GEO satellites orbit the earth above the equator and rely on microwave signals in the radio frequency spectrum for communications with an earth-bound antenna. The sun also emits large amounts of electromagnetic energy in the microwave portion of the spectrum. Through the majority of the year, the radio frequency energy from the sun does not affect satellite communications. However, during the spring and fall equinoxes the sun is positioned above the earth’s equator (in the equatorial plane) and therefore will align itself behind the GEO satellites as they move with the earth’s rotation. When the sun is directly behind a satellite the radio signals of the satellite communications are overpowered by the sun’s radio frequency energy, creating noise, and the communications are therefore disrupted.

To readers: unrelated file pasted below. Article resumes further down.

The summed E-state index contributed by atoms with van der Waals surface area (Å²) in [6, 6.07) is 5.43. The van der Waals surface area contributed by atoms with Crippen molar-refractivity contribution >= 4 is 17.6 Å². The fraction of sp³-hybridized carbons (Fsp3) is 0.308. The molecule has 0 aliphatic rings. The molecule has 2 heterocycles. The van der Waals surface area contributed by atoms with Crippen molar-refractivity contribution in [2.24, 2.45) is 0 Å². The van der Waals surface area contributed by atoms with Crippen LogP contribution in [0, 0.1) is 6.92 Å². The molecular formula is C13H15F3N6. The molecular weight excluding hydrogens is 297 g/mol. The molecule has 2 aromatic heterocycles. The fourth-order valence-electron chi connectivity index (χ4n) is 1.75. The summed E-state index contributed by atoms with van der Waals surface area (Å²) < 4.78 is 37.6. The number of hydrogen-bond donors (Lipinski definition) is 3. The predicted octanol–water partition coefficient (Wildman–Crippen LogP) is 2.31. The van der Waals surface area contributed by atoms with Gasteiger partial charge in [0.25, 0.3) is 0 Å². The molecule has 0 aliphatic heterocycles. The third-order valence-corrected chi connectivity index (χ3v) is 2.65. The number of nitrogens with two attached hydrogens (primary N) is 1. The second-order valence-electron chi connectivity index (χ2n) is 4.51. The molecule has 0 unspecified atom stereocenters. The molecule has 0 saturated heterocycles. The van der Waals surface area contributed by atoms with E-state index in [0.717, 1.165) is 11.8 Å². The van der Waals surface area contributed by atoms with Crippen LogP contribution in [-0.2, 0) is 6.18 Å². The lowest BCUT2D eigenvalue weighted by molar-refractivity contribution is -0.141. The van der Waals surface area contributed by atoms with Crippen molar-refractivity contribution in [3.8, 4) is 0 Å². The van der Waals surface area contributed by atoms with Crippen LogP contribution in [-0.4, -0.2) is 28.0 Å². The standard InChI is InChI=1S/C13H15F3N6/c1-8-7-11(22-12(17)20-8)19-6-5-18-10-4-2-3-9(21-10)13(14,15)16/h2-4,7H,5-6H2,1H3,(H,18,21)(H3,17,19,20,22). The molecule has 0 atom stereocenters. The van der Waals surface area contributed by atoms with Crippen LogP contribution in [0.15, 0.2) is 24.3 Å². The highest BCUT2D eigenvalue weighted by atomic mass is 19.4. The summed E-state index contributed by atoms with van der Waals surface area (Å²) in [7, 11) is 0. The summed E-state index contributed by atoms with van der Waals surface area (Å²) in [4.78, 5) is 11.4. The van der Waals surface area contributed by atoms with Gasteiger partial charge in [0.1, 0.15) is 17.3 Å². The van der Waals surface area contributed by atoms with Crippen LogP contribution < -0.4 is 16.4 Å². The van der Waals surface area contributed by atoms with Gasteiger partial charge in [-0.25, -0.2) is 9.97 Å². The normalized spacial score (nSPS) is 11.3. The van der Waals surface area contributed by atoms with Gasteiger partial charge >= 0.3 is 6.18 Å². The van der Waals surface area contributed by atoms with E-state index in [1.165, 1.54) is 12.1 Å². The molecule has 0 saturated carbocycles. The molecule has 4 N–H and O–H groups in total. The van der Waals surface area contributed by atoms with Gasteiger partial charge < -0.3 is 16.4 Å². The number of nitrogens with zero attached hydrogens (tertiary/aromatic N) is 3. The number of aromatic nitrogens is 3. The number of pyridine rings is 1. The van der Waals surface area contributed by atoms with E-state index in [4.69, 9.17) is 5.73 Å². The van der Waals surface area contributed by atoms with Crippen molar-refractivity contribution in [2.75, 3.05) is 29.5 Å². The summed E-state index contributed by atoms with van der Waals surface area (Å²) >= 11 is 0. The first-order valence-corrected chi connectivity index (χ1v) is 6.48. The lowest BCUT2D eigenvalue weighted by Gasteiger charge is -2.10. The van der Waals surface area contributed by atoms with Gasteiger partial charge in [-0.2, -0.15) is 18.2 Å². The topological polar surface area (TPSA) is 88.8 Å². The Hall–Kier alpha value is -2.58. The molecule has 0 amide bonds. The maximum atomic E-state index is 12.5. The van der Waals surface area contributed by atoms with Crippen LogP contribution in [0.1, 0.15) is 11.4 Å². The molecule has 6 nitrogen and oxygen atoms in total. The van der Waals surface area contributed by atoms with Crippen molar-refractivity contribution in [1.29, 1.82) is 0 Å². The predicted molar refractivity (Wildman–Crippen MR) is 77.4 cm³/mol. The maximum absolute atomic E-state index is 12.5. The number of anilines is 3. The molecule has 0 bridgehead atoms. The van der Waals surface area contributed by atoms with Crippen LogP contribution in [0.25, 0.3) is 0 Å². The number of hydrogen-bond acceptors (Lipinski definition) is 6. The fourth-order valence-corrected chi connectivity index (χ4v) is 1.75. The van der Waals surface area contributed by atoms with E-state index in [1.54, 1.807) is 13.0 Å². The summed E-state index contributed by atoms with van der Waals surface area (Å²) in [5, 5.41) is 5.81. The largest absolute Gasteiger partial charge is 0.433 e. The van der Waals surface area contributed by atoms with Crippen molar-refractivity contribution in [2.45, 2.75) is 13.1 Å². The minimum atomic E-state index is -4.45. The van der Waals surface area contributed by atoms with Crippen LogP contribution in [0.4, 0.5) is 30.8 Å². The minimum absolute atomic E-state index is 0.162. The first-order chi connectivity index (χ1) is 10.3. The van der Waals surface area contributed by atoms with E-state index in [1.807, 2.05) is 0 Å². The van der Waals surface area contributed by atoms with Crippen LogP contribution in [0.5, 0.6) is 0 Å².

Signal interference only occurs once a day for any satellite and usually lasts less than eight minutes, though many factors, including antenna size and downlink frequency, effect the duration and intensity of the solar fade. The exact date and time of solar fade is different for each satellite. Many satellite operators have solar fade calculators accessible on the Internet.